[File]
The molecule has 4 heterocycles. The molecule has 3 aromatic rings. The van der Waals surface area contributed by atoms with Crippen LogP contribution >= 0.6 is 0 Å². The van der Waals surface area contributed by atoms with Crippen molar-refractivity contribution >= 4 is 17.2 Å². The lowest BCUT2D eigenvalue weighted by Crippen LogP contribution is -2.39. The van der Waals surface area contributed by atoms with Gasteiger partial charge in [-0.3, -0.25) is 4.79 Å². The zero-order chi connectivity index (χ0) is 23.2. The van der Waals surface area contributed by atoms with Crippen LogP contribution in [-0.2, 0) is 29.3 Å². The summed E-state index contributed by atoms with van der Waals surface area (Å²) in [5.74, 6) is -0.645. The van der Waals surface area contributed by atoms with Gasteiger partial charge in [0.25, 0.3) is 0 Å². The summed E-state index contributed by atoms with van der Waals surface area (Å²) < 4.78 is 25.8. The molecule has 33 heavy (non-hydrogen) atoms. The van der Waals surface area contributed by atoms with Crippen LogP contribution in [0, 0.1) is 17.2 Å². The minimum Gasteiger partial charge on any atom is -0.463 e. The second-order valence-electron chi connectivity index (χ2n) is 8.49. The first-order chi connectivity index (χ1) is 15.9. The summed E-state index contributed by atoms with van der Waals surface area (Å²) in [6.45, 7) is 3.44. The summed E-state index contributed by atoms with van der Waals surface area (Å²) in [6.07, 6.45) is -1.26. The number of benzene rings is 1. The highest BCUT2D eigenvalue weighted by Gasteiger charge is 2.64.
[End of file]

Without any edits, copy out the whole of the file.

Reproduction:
The molecule has 4 heterocycles. The molecule has 3 aromatic rings. The van der Waals surface area contributed by atoms with Crippen LogP contribution >= 0.6 is 0 Å². The van der Waals surface area contributed by atoms with Crippen molar-refractivity contribution >= 4 is 17.2 Å². The lowest BCUT2D eigenvalue weighted by Crippen LogP contribution is -2.39. The van der Waals surface area contributed by atoms with Gasteiger partial charge in [-0.3, -0.25) is 4.79 Å². The zero-order chi connectivity index (χ0) is 23.2. The van der Waals surface area contributed by atoms with Crippen LogP contribution in [-0.2, 0) is 29.3 Å². The summed E-state index contributed by atoms with van der Waals surface area (Å²) in [5.74, 6) is -0.645. The van der Waals surface area contributed by atoms with Gasteiger partial charge in [0.25, 0.3) is 0 Å². The summed E-state index contributed by atoms with van der Waals surface area (Å²) < 4.78 is 25.8. The molecule has 33 heavy (non-hydrogen) atoms. The van der Waals surface area contributed by atoms with Crippen LogP contribution in [0, 0.1) is 17.2 Å². The minimum Gasteiger partial charge on any atom is -0.463 e. The second-order valence-electron chi connectivity index (χ2n) is 8.49. The first-order chi connectivity index (χ1) is 15.9. The summed E-state index contributed by atoms with van der Waals surface area (Å²) in [6.45, 7) is 3.44. The summed E-state index contributed by atoms with van der Waals surface area (Å²) in [6.07, 6.45) is -1.26. The number of benzene rings is 1. The highest BCUT2D eigenvalue weighted by Gasteiger charge is 2.64.